3 Strikes, Substance Abuse, and Grace

July 13, 2017

In 1994 California, the state that I was born and raised in, passed the ill-conceived “3 strikes law.” At the time, it was billed as one of those wonderful “get tough on crime” bills. In the end, as with all things related to mass incarceration, all it did was lock up scores and scores of mentally ill, drug-addicted, mostly poor and or/minority “criminals” most of whom were not convicted of anything violent. The only glimmer of hope came in 2012 when voters passed Proposition 36 to shorten sentences of “lifers” who are not violent criminals.

The Return takes a good, hard look at the consequences of decades of stringent and oftentimes ridiculous sentencing of non-violent criminals and the repercussions of suddenly trying to re-sentence and subsequently release huge numbers of criminals who have been incarcerated for long periods of time. Watching the men who have been released and what I can only term as “post traumatic stress disorder” is stunning. I can’t imagine assuming for 10, 15, 20+ years that I will be incarcerated for the rest of my life and then overnight being able to fight for the right to leave prison and return to my family.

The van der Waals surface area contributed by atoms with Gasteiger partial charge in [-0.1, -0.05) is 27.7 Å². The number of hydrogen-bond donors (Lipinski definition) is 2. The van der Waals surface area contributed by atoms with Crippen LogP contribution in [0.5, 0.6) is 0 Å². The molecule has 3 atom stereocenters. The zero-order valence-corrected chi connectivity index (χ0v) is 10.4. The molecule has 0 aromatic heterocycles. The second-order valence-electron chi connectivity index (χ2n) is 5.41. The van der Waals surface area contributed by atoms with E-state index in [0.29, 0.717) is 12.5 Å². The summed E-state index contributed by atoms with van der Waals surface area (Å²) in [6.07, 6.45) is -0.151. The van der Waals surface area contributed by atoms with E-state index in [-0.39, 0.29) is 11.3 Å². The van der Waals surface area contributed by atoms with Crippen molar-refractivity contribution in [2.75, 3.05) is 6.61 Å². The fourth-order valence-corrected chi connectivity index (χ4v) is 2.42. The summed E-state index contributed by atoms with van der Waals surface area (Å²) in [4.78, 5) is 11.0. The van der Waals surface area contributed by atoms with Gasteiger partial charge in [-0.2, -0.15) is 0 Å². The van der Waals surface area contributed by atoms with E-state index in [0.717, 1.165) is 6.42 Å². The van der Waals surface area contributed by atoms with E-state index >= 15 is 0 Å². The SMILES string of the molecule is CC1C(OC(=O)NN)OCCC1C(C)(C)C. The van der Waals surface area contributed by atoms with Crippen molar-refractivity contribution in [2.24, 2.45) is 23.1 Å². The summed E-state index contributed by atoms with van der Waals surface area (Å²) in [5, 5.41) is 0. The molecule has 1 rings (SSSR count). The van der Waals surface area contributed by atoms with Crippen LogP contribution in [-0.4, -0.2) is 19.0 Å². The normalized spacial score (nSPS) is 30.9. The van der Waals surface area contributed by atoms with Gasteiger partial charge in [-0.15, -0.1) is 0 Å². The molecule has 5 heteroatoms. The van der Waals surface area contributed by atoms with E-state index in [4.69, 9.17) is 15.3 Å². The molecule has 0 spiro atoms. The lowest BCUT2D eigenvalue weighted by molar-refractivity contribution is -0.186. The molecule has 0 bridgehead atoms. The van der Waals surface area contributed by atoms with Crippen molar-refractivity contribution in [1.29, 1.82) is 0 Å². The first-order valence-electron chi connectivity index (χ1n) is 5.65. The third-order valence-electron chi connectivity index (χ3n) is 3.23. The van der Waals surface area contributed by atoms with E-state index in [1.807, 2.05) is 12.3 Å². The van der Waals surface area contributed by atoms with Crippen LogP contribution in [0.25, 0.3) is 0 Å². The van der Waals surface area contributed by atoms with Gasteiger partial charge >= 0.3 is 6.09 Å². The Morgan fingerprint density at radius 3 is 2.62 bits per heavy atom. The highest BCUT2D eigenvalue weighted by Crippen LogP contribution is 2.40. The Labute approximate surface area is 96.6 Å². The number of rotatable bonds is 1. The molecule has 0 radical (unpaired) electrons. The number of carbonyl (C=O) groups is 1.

The most common thread I can see in all of them is a problem with substance abuse. If we would invest our dollars in rehabilitation programs instead of criminal “justice” I swear the world would be a better place. I will never understand why in the world we would lock someone up for stealing to supply a habit. It seems more cost-effective, not to mention more ethical and morally just, to treat the cause of the problem and not the resulting criminal activity.

It’s heartbreaking to watch these men (no women interviewed unfortunately which would have been equally interesting) try to reintegrate into society. It’s difficult to make amends with family members who have been without you for decades due to poor choices and a criminal “justice” system that is anything but just. It’s incredibly hard to find work with a criminal record, not to mention a huge hole in your resume and oftentimes a complete lack of marketable skills. And, it’s incredibly difficulty to avoid the PTSD from time in prison, and to avoid returning to the temptations of the street (namely drugs and alcohol use.)

You will not be disspointed in this film. It is heart-wrenching, but it is important. I think everyone member of Congress should watch it.

A big thank you needs to go to the men and their families who were interviewed and shadowed for this film. It can’t possibly be easy to lay your life out bare like that for the world to see. The director of this film did an absolutely fabulous job of piecing it all together. I was particularly moved by the lawyers who work tirelessly to obtain release for people who do not need to be in jail.

To read more about the work of this project, see here: https://www.thereturnproject.com/the-campaign/#about-the-return-project.

Psalm 69:33 (NRSV): For the Lord hears the needy, and does not despise his own that are in bonds.

Serve all with love.

Photo courtesy of: stocksnap.io

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